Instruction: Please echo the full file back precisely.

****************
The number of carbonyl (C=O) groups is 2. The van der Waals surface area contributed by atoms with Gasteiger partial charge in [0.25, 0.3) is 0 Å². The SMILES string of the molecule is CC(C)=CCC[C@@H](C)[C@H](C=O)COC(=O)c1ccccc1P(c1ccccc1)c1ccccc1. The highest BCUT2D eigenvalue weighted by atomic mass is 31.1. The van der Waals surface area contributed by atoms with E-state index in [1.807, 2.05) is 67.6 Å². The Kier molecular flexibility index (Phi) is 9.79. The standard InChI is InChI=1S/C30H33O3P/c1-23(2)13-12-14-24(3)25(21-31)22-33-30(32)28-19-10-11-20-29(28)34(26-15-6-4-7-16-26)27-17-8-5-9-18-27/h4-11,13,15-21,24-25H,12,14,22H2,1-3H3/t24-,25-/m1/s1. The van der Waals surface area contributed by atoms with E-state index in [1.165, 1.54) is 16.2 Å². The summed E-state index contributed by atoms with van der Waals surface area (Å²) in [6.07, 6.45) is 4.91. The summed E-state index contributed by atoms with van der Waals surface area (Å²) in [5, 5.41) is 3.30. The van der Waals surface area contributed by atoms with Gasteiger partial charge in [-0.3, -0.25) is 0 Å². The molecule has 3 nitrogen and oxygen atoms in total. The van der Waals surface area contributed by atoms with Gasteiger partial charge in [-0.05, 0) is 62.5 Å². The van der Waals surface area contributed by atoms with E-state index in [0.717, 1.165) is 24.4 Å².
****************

The number of carbonyl (C=O) groups is 2. The van der Waals surface area contributed by atoms with Gasteiger partial charge in [0.25, 0.3) is 0 Å². The SMILES string of the molecule is CC(C)=CCC[C@@H](C)[C@H](C=O)COC(=O)c1ccccc1P(c1ccccc1)c1ccccc1. The highest BCUT2D eigenvalue weighted by atomic mass is 31.1. The van der Waals surface area contributed by atoms with E-state index in [1.807, 2.05) is 67.6 Å². The Kier molecular flexibility index (Phi) is 9.79. The standard InChI is InChI=1S/C30H33O3P/c1-23(2)13-12-14-24(3)25(21-31)22-33-30(32)28-19-10-11-20-29(28)34(26-15-6-4-7-16-26)27-17-8-5-9-18-27/h4-11,13,15-21,24-25H,12,14,22H2,1-3H3/t24-,25-/m1/s1. The van der Waals surface area contributed by atoms with E-state index in [1.165, 1.54) is 16.2 Å². The summed E-state index contributed by atoms with van der Waals surface area (Å²) in [6.07, 6.45) is 4.91. The summed E-state index contributed by atoms with van der Waals surface area (Å²) in [5, 5.41) is 3.30. The van der Waals surface area contributed by atoms with Gasteiger partial charge in [-0.3, -0.25) is 0 Å². The molecule has 3 nitrogen and oxygen atoms in total. The van der Waals surface area contributed by atoms with Gasteiger partial charge in [-0.05, 0) is 62.5 Å². The van der Waals surface area contributed by atoms with E-state index in [0.717, 1.165) is 24.4 Å².